Conclusion: During a 1-year treatment period, simvastatin, 20 mg/d, produced a sustained reduction of approximately one quarter in low-density lipoprotein cholesterol levels, with no evidence of toxicity, and aspirin, 100 mg/d, did not substantially increase the risk for a major bleeding episode. Much larger trials are now needed to assess whether these treatments can prevent vascular events.
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http://dx.doi.org/10.1053/j.ajkd.2004.11.015DOI Listing
March 2005

Renal angioplasty in non-atheromatous renal artery stenosis: technical results and clinical outcome in 43 patients.

Cardiovasc Intervent Radiol 2004 Sep-Oct;27(5):435-40. Epub 2004 Jun 16.

Department of Radiology, Guys and St Thomas' Hospitals, London SE1 9RT, UK.

This study retrospectively reviewed the technical and clinical results of percutaneous transluminal renal artery angioplasty (PTRA) for non-atheromatous renal artery stenosis (RAS) in a Tertiary Renal Referral Centre. Forty-three patients (including 9 children) underwent 49 PTRA procedures for stenoses of 63 arteries over the period 1984-2001 (14 patients had bilateral stenosis treated during one procedure. There were 29 females and 14 males (age range 1-72 years, median 37 years). The etiology of the RAS was classical beaded FMD (medial fibroplasia) in 24, atypical or "variant FMD" with a more focal stenosis (intimal fibroplasia) in 11, neurofibromatosis type 1 (NF) in 7 and Takayasu's Arteritis in 1. Five of the NF patients had angioplasty for stenoses following vascular repair procedures. A technically good result was obtained in 34/34 arteries with "classical" RAS, 9/13 atypical arteries, 11/15 arteries of NF patients and in the one Takayasu's case. Clinical follow-up for a mean of 16 months revealed a cure rate of hypertension in classical FMD of 35% with improvement in a further 55%. In the atypical FMD cases, follow-up was obtained on 6 patients with 2 cures and the other 4 demonstrating benefit. There was a better chance of cure in younger patients. In native artery PTRA in children with NF, only 1 out of 3 patients was 'cured' post-PTRA, and 2 out of 3 failed. However, in postsurgical stenoses in NF patients 1 out of 4 patients was 'cured' and 3 out of 4 improved. In conclusion, classical FMD responds well to PTRA with better results in younger patients. Atypical FMD, especially in children and when associated with NF, is less predictable. Stenoses consequent to revascularization surgery respond well to PTRA.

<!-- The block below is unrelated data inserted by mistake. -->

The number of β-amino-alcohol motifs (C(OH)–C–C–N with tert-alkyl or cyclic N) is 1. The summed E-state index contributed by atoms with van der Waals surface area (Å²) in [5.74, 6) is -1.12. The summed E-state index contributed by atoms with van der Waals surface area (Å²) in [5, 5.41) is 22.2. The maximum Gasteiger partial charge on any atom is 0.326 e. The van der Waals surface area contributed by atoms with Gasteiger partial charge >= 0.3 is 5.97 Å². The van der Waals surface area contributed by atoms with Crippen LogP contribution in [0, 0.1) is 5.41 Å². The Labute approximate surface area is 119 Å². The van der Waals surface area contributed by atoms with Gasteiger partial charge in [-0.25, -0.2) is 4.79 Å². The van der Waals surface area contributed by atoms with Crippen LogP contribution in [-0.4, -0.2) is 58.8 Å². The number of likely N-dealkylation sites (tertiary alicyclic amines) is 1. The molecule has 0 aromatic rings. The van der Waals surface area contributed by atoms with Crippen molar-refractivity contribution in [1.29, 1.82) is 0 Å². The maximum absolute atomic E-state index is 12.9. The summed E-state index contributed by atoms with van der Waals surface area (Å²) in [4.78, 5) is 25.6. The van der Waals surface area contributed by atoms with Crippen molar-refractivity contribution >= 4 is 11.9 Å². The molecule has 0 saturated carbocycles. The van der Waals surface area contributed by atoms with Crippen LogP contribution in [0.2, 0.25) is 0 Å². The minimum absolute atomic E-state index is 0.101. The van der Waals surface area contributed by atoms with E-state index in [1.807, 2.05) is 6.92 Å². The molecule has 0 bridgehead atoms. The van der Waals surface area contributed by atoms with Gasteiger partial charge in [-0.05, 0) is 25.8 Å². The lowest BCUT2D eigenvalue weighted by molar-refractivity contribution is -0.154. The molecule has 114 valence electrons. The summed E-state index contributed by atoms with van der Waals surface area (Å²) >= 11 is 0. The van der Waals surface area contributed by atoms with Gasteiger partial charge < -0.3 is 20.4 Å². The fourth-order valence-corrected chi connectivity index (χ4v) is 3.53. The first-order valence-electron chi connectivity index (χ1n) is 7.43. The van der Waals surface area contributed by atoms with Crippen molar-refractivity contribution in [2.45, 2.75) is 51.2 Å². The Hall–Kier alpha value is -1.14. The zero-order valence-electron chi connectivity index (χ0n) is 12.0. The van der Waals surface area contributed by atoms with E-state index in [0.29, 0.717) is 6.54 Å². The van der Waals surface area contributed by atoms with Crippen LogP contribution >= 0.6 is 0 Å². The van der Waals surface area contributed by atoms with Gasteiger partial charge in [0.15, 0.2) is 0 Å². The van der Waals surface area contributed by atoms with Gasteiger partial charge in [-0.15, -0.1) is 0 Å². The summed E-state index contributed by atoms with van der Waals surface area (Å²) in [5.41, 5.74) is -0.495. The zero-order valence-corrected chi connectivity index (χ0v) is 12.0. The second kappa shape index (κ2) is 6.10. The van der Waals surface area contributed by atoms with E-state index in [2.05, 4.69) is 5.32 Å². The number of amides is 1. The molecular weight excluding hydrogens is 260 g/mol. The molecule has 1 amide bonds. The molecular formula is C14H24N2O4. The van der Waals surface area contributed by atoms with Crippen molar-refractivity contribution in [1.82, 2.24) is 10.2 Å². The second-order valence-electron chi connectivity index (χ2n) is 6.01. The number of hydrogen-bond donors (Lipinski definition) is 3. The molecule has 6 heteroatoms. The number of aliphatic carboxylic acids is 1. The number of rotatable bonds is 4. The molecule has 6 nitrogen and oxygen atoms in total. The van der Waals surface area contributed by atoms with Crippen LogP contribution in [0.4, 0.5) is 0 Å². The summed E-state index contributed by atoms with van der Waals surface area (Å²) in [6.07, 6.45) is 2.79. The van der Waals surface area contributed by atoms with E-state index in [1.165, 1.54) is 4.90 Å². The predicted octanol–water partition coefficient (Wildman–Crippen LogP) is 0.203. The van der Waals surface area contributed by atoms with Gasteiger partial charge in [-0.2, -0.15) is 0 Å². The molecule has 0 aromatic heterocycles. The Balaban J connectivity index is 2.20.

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http://dx.doi.org/10.1007/s00270-004-0135-0DOI Listing
August 2006

Do protection devices have a role in renal angioplasty and stent placement?

Authors:
John E Scoble

Nephrol Dial Transplant 2003 Sep;18(9):1700-3

Guys and St Thomas' Trust, London, UK.

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http://dx.doi.org/10.1093/ndt/gfg254DOI Listing
September 2003

Atheroembolism.

Curr Treat Options Cardiovasc Med 2002 Jun;4(3):255-265

Department of Renal Medicine, Guy's and St. Thomas Trust, St. Thomas Street, London SE1 9RT, United Kingdom.

The many manifestations of atheroembolism are apparent in all specialties. However, with increasing intervention in older patients with atherosclerotic disease, it has become an important renal clinical problem. Atheroembolic disease is widely recognized as a cause of acute catastrophic renal dysfunction and recent important data have suggested that effective management protocols can improve outcome. It is probable that the clinical course is insidious in the majority of patients with severe atherosclerotic aortic disease. The management of these patients is less clear and at present rests on small anecdotal reports.
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http://dx.doi.org/10.1007/s11936-002-0006-4DOI Listing
June 2002